Chapter four verses eleven to sixteen: In verse 11 the Apostle Paul uses the word “diligent” to describe what our attitude must be toward God’s promised “rest”–life in His earthly kingdom following the return of Jesus Christ. See The Kingdom of God. He warned the early church and now warns us that only God’s Ten Commandments are written in stone, and that a saint can fail to enter His rest even when approaching the time of entrance. This the Israelites did after being delivered from Egyptian slavery and led to the Jordan River. The Promised (Holy) Land lay on the other side awaiting their arrival. Though Israel was less than 100 yards from the land God had promised to Abraham, hat generation of adults failed to enter it because of unbelief. God is no respecter of persons; what He did to unbelievers (the disobedient) then He will do to unbelievers now. In Him there is no shadow of turning for He is the same yesterday, today and forever. Therefore we must be diligently “labor”–overcome Satan’s temptations (Rev. 3:21)–in order to assure our acceptance into God’s kingdom.
Paul follows verse 11 with the word “For” which means that verse 12 is a continuation of verse 11. The two verses combined mean that in order to enter God’s kingdom we must obey His Word which is exact in its “sharpness.” It sharply divides right from wrong, leaving no question as to which is which. In verse 13 Paul warns that not even our thoughts and intentions are hidden from the Speaker of the Word, which Jesus said was Truth (Jn. 17:17). Verses 11 through 13 tell us that God’s Word is God Himself in written form. It is His Truth, His will, His way for those who would live eternally with Him. God’s Word also tells us that God’s Word is the Standard by which we must all judge ourselves (1 Cor. 11:31) and by which He will judge us (Jn. 12:48). Note that Paul–God’s #1 New Testament writer–included himself by using the word “we.” His inclusion of himself in his warnings and promises holds true in verses 14 through 16. Paul knew that the only guarantee from God is fairness relative to obedience or disobedience of His Word. EVERYTHING COMES BACK TO GOD’S WORD. One either obeys It or one does not. One’s choice determines one’s eternity. There is no moral mixing with the Lord–there is only right and wrong. There were only two trees in the center of the Garden of Eden. Since that time man has consumed one type of fruit or the other. To combine fruit makes one “lukewarm” and is hurled from God’s mouth as vomit (Rev. 3:16). Note that He said this to the church that thought that they “had need of nothing.” The Laodicean Church members believed themselves to be God’s pride and joy. To them His warning was true, that one must take care when he thinks he stands, lest he fall (1 Cor. 10:12).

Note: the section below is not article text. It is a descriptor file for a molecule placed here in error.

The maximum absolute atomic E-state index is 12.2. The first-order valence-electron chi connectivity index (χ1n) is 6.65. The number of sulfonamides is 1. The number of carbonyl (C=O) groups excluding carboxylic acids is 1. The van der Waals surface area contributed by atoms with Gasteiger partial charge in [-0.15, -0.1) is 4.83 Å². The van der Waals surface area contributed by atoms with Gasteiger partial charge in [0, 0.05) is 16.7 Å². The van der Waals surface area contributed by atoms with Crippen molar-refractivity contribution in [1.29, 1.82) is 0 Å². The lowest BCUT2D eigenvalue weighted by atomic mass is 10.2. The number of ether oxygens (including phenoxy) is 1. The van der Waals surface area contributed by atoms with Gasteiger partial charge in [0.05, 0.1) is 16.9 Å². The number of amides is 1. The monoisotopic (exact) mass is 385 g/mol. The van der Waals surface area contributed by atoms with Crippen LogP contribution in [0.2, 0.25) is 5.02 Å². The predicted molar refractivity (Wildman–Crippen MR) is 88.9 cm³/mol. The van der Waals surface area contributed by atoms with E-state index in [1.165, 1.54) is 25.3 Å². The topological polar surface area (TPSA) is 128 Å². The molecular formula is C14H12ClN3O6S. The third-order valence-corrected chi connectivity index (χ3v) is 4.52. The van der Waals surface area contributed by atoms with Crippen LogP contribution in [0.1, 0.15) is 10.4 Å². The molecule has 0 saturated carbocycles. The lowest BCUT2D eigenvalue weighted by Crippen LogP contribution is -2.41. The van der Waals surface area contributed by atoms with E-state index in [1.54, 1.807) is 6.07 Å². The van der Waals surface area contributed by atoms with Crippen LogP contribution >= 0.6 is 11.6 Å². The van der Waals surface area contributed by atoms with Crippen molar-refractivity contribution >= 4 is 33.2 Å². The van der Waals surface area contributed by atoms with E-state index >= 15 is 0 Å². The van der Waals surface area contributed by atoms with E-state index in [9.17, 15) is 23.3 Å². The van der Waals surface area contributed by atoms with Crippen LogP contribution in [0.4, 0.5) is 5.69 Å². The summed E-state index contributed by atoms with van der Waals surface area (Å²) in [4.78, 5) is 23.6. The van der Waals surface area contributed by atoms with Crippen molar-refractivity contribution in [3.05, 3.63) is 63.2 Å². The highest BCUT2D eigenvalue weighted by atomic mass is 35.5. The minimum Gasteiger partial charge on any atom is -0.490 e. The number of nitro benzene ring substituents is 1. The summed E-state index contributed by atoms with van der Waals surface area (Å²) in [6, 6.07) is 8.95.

In verses 14-16 Paul emphasizes the fact that Jesus was a man like any other man. He was tempted and tried as are all other man and, through it all, remained true to His Father through obedience to Him. Because of His faith in and obedience to the Father Jesus could go boldly unto Him and commune with Him freely. The result: “He was heard because He feared” (Heb. 5:7). God the Father heard the man Jesus of Nazareth because He feared Him too much to disobey Him. Sin reveals a lack of fear of God. If Jesus the man was afraid to sin, who is churchman that he should not manifest that same fear? In 2 Corinthians 7:1 we are commanded to be focused on “perfecting holiness in the fear of God.” Holiness is obedience to Him. Does churchman fear God? Does churchman obey God? Does churchman reject sin in his life? No. Instead he loudly and proudly announces to the world that he is “… a sinner (supposedly) saved by grace” who, due to his (supposed) rebirth, can sin against Him with impunity. And Satan smiles. The Lord, on the other hand, is not smiling. L.J.